Smith v. Argyle et al, No. 2:2010cv01268 - Document 211 (D. Utah 2013)

Court Description: MEMORANDUM DECISION denying 184 Motion for Order to Show Cause. Signed by Magistrate Judge Dustin B. Pead on 06/24/2013. (asp)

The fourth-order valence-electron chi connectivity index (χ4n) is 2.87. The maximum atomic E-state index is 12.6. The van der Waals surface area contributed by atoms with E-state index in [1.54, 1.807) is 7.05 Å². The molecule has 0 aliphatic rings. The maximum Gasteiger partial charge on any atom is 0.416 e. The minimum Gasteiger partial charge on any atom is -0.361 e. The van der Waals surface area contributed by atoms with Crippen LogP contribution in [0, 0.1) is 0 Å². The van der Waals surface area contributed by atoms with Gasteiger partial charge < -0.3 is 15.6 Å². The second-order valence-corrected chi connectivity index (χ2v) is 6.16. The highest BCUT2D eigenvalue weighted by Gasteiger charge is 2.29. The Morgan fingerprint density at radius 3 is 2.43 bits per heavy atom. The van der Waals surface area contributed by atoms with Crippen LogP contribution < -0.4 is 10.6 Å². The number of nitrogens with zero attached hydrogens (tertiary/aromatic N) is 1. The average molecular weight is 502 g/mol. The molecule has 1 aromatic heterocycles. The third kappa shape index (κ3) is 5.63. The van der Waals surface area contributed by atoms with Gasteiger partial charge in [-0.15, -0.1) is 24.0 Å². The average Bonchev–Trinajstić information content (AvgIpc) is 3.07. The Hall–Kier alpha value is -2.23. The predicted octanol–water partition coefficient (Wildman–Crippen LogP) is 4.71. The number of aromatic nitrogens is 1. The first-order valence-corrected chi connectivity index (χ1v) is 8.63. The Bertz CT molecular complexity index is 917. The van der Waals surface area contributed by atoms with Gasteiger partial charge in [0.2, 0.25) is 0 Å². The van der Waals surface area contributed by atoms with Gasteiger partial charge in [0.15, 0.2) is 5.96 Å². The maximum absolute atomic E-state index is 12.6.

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IN THE UNITED STATES DISTRICT COURT FOR THE DISTRICT OF UTAH, CENTRAL DIVISION GREGORY SMITH, MEMORANDUM DECISION Plaintiff, v. Case No. 2:10-cv-01268-CW-DBP SCOTT SCHRYER, et al., District Judge Clark Waddoups Magistrate Judge Dustin B. Pead Defendants. I. INTRODUCTION This matter was referred to the Court under 28 U.S.C. ยง 636(b)(1)(A). (Docket No. 184.) Plaintiff is Gregory Smith. Defendants relevant here are: (1) Paul Mangelson, who is represented by Jason M. White; and (2) all Defendants represented by Jonathan B. Frutkin, including Gary Pavlovich. The Court refers to this second group as Defendants. The Court considers Defendants motion for an order to show cause why Plaintiff should not be held in contempt for failing to comply with the third amended scheduling order. (Id.) For the reasons below, the Court DENIES the motion. II. PROCEDURAL HISTORY On February 20, 2013, Magistrate Judge Evelyn J. Furse issued the third amended scheduling order that set the fact discovery deadline to May 1, 2013. (Dkt. No. 162.) Pursuant thereto, Plaintiff tried to depose Defendant Mangelson on April 30, 2013. (Dkt. No. 191-2, Ex. B at 2.) Unfortunately, Mangelson could not attend a deposition before May 3, 2013. (Id. at 1.) Page 1 of 4 Therefore, on April 10, 2013, Plaintiff issued a deposition notice to Mangelson for May 3, 2013. (Dkt. Nos. 184-3; 191 at 3.) 1 On April 29, 2013, Plaintiff s counsel notified Defendants about Mangelson s deposition. (Dkt. No. 184-4 at 3-4.) Later that day, Defendants objected to Mangelson s deposition because it would take place after the May 1, 2013 fact discovery deadline. (Id. at 1-2.) Nevertheless, Plaintiff deposed Mangelson on May 3, 2013. III. DEFENDANTS MOTION FOR ORDER TO SHOW CAUSE A. Whether Plaintiff Should be Held in Contempt Defendants move for an order to show cause why Plaintiff should not be held in contempt because he violated the scheduling order when he deposed Mangelson two days after fact discovery closed. (Dkt. No. 184.) If a party fails to obey a scheduling . . . order, the court may issue any just orders, including those authorized by Rule 37(b)(2)(A)(ii)-(vii) . . . . Fed. R. Civ. P. 16(f)(1)(C) (emphasis added). In turn, Fed. R. Civ. P. 37(b)(2)(A)(vii) permits the court to treat[] such failures as contempt of court . . . . The court s decision to use its contempt power is discretionary. See United Int l Holdings, Inc. v. The Wharf (Holdings) Ltd., 210 F.3d 1207, 1236 (10th Cir. 2000). In civil proceedings, the movant must prove contempt by clear and convincing evidence[.] Reliance Ins. Co. v. Mast. Constr. Co., 159 F.3d 1311, 1315 (10th Cir. 1998). This requires the movant to show that a valid court order existed, that the opposing party knew about the order, and that the opposing party disobeyed the order. Id. See also Bad Ass Coffee Co. of Haw., Inc. v. Bad Ass Coffee Ltd. P ship, 95 F. Supp. 2d 1252, 1256 (D. Utah 2000) ( [A] district court 1 Due to Plaintiff s typographical error, the deposition notice mistakenly instructed Mangelson to appear for a deposition on May 31, 2013. (Dkt. No. 184-3.) Page 2 of 4 is justified in adjudging a person to be in civil contempt for failure to be reasonably diligent and energetic in attempting to accomplish what was ordered. ). Here, the parties emails prove Plaintiff knew about the scheduling order, and that he disobeyed it when he deposed Mangelson after fact discovery closed. (See Dkt. No. 184-4.) Despite this, Plaintiff may defend against a contempt finding if he proves plainly and unmistakeably his inability to comply with the scheduling order. Donovan v. Burgett Greenhouses, Inc., 759 F.2d 1483, 1486 (10th Cir. 1985) (alteration omitted). Plaintiff opposes Defendants motion. (Dkt. No. 191.) Plaintiff emphasizes that Mangelson only filed his answer to the second amended complaint on Friday, March 29, 2013. (Dkt. Nos. 168; 191 at 2.) Less than a week later, between April 3, 2013 and April 4, 2013, Plaintiff coordinated with Mangelson s counsel to depose Mangelson. (Dkt. No. 191-2, Ex. B.) Unfortunately, Mangelson could not attend a deposition earlier than May 3, 2013. (Id. at 1.) Given these circumstances, the Court exercises its discretion to DENY Defendants motion. (Dkt. No. 184.) While the Court does not condone Plaintiff s late deposition, the Court refuses to hold Plaintiff in contempt for it. Plaintiff diligently arranged to depose Mangelson shortly after Mangelson filed his answer. However, Plaintiff lacked control over the fact that Mangelson could not attend a deposition by May 1, 2013. B. Assuming Contempt, Whether Plaintiff s Actions Warrant Contempt Sanctions Even assuming Plaintiff committed contempt, the Court would not sanction Plaintiff for such contempt. Sanctions for civil contempt may only be employed . . . (1) to compel or coerce obedience to a court order[]; and (2) to compensate the contemnor s adversary for injuries resulting from the contemnor s noncompliance [with a court order]. O Connor v. Midwest Pipe Fabrications, Inc., 972 F.2d 1204, 1211 (10th Cir. 1992). A compensatory fine must . . . be Page 3 of 4 based upon evidence of [a] complainant's actual loss . . . . United States v. United Mine Workers of Am., 330 U.S. 258, 304 (1947). The Court cannot coerce Plaintiff to abide by the expired fact discovery deadline where Plaintiff already deposed Mangelson. Additionally, Defendants fail to allege they suffered any injury or loss. To be sure, Defendants emphasize they could not attend Mangelson s deposition where they only found out about it a few days before it occurred. (Dkt. No. 184-1 at 3-4.) However, Defendants inability to attend a deposition, alone, does not automatically constitute injury. This is especially so where Plaintiff deposed a separate Defendant in the case who consented to the deposition. Defendants also claim Plaintiff s disregard for the scheduling order create[d] chaos with regard to case management. (Id. at 4.) However, Defendants previously consented to Plaintiff deposing Defendant Pavlovich on May 11, 2013. Similar to Mangelson, Pavlovich could not attend a deposition before the fact discovery deadline. (Dkt. Nos. 191 at 3; 191-3, Ex. C.) Defendants counter that, in Pavlovich s case, all the parties agreed to the May 11, 2013 deposition, whereas with Mangelson, Defendants objected. (Dkt. No. 184-1 at 3.) However, the Court fails to see how a late deposition on May 3, 2013 harms the overall litigation schedule where Defendants consented to another late deposition on May 11, 2013. IV. ORDERS Based on the reasons above, the Court DENIES Defendants motion for an order to show cause why Plaintiff should not be held in contempt. (Dkt. No. 184.) Dated this 24th day of June, 2013. By the Court: Dustin B. Pead United States Magistrate Judge Page 4 of 4